I suddenly noticed where the smell was coming from-it was coming from a very sick Ngobe woman, obviously infected with smallpox. The woman became sicker and sicker, and the Ngobe pounded on the inside of the chiva to be let out(or to let the woman out) but the ¨Black Hand¨never returned. Finally, some other guy came and let us out-and the woman with the smallpox left the chiva, trailing behind her husband, carrying a tiny child.

I had not seen sadness until I saw that scene.

I boarded a different chiva that was ready to head to Soloy-and the ride was agony. So much bouncing along, and nothing to do but grit your teeth and bear it.
By the time I got home, I was dizzy from the heat. I just wanted my bags of food and to got o bed.

Saturday morning, I woke up in terrible pain. Adan came to visit me-and then several of the other volunteers in the area.

My family did not seem to understand that I needed water-which I was storing on the back patio.(Ngobe do not drink water usually-and when they do, not much. They drink hot coffee or soda drinks.) I kept asking for water, but I was too tired and weak to get up from the bed.

By the time Dennis came(a local peace corp volunteer), I was crying and had a fever. Dennis took one look at me, and I knew I was going to the hospital.

We managed to get into yet another chiva-and that bouncing ride was the worst one yet. I had been afraid to get back onto the chiva, purely because of the terrible roads…
We got me to the hospital..where, a very nice doctor took one look at me and told me I was severely dehydrated and also had giardia.

Five prescriptions, 6 bottles of gatorade, a few hours of bad tv in a so so hotel in David,an actual hot shower in the same hotel, and yet another chiva ride back to Soloy-I´m back at ¨home¨, still not feeling great, but a little bit better.. Still not eating much, but drinking lots of water(that I´m boiling myself).

Also am taking this experience very much to heart-and in spite of not wanting to refuse food, etc offered to me, I have decided for now to only eat and drink what I have prepared myself.

Taking a break from teaching for a few days, and blogging for the next week.

If you are reading this blog, please leave a comment to this post. I need comments, they keep me in contact with the world.

The Comarca is a world of it´s own.


What Did You Say?

Thursday, February 21st, 2008
I´ve been meaning to take the time to write about funny language mishaps I have here. Unfortunately, I have had quite a few. Although my Spanish improves day by day, it´s still beginner Spanish. Combine this with the fact that ... [Continue reading this entry]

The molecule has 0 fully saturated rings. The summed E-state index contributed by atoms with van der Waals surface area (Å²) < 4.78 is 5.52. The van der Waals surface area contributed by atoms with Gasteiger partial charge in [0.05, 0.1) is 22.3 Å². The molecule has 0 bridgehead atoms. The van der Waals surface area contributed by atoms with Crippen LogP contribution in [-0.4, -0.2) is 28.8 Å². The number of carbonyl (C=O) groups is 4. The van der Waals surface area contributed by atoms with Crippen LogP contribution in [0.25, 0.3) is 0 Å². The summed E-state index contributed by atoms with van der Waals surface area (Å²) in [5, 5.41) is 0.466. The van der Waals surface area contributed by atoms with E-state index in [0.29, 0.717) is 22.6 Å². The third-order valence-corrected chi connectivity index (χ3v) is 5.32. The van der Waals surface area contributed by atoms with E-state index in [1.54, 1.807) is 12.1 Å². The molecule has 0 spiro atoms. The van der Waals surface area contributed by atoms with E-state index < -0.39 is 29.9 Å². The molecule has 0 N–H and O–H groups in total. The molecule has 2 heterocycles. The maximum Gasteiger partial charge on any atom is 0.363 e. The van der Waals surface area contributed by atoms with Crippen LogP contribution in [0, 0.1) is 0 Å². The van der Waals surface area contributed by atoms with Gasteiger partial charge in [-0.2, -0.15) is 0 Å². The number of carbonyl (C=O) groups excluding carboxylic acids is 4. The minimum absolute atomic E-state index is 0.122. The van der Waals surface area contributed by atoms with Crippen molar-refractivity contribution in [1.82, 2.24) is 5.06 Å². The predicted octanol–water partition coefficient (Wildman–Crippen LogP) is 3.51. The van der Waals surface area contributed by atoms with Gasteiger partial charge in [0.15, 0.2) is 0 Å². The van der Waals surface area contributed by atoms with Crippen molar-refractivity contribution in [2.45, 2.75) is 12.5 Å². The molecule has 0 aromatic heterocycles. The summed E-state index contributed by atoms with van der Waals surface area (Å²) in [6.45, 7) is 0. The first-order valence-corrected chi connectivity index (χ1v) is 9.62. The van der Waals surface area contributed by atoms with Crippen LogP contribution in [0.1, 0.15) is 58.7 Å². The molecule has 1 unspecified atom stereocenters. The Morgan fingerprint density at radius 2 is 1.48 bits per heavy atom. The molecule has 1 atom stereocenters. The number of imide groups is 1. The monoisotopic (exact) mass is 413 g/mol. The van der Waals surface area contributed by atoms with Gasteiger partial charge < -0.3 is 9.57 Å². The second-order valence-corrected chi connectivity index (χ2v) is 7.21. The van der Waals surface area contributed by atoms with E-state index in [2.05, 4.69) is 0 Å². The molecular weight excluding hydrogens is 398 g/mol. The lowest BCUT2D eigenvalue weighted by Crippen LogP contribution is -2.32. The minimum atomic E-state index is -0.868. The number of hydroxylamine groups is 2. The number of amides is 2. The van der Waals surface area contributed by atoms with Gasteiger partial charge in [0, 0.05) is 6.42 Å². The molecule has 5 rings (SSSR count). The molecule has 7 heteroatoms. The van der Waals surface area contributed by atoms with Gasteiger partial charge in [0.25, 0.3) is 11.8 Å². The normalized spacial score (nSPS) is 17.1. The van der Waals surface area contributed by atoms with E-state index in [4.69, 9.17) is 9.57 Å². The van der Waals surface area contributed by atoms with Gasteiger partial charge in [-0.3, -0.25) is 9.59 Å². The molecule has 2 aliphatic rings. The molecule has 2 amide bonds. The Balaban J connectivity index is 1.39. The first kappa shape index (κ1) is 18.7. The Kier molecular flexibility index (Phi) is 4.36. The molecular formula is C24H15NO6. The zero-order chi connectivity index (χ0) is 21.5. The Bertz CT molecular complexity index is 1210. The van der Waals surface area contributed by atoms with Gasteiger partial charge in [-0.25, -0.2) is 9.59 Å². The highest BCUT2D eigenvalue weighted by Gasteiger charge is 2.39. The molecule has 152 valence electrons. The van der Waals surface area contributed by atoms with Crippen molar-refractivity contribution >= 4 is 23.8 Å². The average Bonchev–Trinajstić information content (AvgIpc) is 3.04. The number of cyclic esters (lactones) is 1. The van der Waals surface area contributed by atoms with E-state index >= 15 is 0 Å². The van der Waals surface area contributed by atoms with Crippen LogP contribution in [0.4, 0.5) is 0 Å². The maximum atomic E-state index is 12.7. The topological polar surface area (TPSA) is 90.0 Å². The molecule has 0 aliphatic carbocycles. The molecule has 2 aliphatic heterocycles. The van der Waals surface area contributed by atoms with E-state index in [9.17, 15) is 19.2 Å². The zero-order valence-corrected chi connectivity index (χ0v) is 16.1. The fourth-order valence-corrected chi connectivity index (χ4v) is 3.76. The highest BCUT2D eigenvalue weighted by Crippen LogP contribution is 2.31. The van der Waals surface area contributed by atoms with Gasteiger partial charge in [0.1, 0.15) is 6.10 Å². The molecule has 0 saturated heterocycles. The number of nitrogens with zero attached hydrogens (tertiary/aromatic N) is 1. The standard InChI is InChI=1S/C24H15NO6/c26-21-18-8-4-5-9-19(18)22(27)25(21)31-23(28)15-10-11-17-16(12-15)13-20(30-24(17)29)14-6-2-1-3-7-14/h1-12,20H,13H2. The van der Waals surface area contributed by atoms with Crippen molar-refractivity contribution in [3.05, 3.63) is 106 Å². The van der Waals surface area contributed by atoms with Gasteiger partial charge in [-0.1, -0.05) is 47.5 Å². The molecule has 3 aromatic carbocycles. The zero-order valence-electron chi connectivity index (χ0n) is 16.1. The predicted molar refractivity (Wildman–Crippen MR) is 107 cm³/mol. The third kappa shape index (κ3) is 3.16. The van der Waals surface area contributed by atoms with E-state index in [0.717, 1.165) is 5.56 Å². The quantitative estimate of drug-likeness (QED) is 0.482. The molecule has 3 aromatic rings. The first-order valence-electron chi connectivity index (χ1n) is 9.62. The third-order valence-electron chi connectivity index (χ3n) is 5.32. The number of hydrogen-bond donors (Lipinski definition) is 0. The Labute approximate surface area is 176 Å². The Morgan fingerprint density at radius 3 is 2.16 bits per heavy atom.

It´s Hard to Explain The Universe

Thursday, February 21st, 2008
Last night was the night of the total lunar eclipse. My family and I had stayed up late to watch it together. I was having hard time staying awake, as I was really tired from working alot during the day. Also, ... [Continue reading this entry]

Hello, Girl Scout Readers In Alabama!

Wednesday, February 20th, 2008
Hello. Girl Scout Readers in Alabama! Your Girl Scout Leader, Becky, sent me an email telling me how you are all reading my blog. I wanted to say thankyou! It is such an honor to have you experiencing the trip along with ... [Continue reading this entry]

Spending A Sunday With The Assembly Of God Ngobe

Wednesday, February 20th, 2008

Last Sunday, I finally got an invitation to the local Evangelical church, which happens to be an Assembly of God church.This church is the church that my family attends-actually, it´s the church almost everyone near me attends! I had been ... [Continue reading this entry]

Balseria and Chicha de Maiz

Tuesday, February 19th, 2008
An average Saturday night, here in the Comarca: I was visiting with the neighbor kids last Saturday when we heard music playing from far came closer and closer. Someone was playing music in the street, and they were walking towards ... [Continue reading this entry]

Iguana for Dinner?, thanks.

Monday, February 18th, 2008
Last Friday my host family went to David, where they visited the local mercado. They promised me that they were bringing back some delicious, ¨cucina typica¨for our dinner that night.. I was pretty excited. Visions of pineapples and coconuts danced in my ... [Continue reading this entry]

Top Ten Things I Brought To Panama

Wednesday, February 13th, 2008
1. Long skirts 2. headlamp-no electricity here, or at least not much 3. can opener 4. travelclothesline 5.water sandals 6.sunscreen 7.tweezers to remove ticks 8. lice comb-for, well, lice. 9.pot to boil water in 10.mosquito net

What My Life Is Like Here

Wednesday, February 13th, 2008

Many people have been asking me what exactly my day to day life is like here, living with the Ngobe, in the Comarca. So I´ve decided to write an entry about my daily life and actiivies to give people a ... [Continue reading this entry]